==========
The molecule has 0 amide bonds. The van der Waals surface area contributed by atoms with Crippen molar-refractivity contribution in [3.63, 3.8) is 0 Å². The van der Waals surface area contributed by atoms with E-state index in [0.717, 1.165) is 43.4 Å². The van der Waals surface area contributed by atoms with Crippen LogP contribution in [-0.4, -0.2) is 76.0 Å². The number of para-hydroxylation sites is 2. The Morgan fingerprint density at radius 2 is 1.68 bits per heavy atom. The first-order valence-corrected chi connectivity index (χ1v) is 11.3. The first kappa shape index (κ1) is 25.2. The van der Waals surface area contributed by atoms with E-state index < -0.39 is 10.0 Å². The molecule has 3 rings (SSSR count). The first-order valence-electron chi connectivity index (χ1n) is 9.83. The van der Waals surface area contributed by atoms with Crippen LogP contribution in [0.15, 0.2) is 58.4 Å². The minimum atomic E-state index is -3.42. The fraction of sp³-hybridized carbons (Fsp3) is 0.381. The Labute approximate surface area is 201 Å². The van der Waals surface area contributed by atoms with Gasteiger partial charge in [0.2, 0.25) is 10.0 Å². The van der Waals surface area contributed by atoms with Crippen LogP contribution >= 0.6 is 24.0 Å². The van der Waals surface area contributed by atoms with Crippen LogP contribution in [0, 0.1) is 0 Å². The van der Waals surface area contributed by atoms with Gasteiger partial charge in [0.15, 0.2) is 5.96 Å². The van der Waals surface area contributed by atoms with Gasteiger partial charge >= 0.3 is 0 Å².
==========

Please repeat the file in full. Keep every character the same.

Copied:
The molecule has 0 amide bonds. The van der Waals surface area contributed by atoms with Crippen molar-refractivity contribution in [3.63, 3.8) is 0 Å². The van der Waals surface area contributed by atoms with E-state index in [0.717, 1.165) is 43.4 Å². The van der Waals surface area contributed by atoms with Crippen LogP contribution in [-0.4, -0.2) is 76.0 Å². The number of para-hydroxylation sites is 2. The Morgan fingerprint density at radius 2 is 1.68 bits per heavy atom. The first-order valence-corrected chi connectivity index (χ1v) is 11.3. The first kappa shape index (κ1) is 25.2. The van der Waals surface area contributed by atoms with E-state index < -0.39 is 10.0 Å². The molecule has 3 rings (SSSR count). The first-order valence-electron chi connectivity index (χ1n) is 9.83. The van der Waals surface area contributed by atoms with Crippen LogP contribution in [0.15, 0.2) is 58.4 Å². The minimum atomic E-state index is -3.42. The fraction of sp³-hybridized carbons (Fsp3) is 0.381. The Labute approximate surface area is 201 Å². The van der Waals surface area contributed by atoms with Gasteiger partial charge in [0.2, 0.25) is 10.0 Å². The van der Waals surface area contributed by atoms with Crippen LogP contribution >= 0.6 is 24.0 Å². The van der Waals surface area contributed by atoms with Crippen LogP contribution in [0, 0.1) is 0 Å². The van der Waals surface area contributed by atoms with Gasteiger partial charge in [0.15, 0.2) is 5.96 Å². The van der Waals surface area contributed by atoms with Gasteiger partial charge >= 0.3 is 0 Å².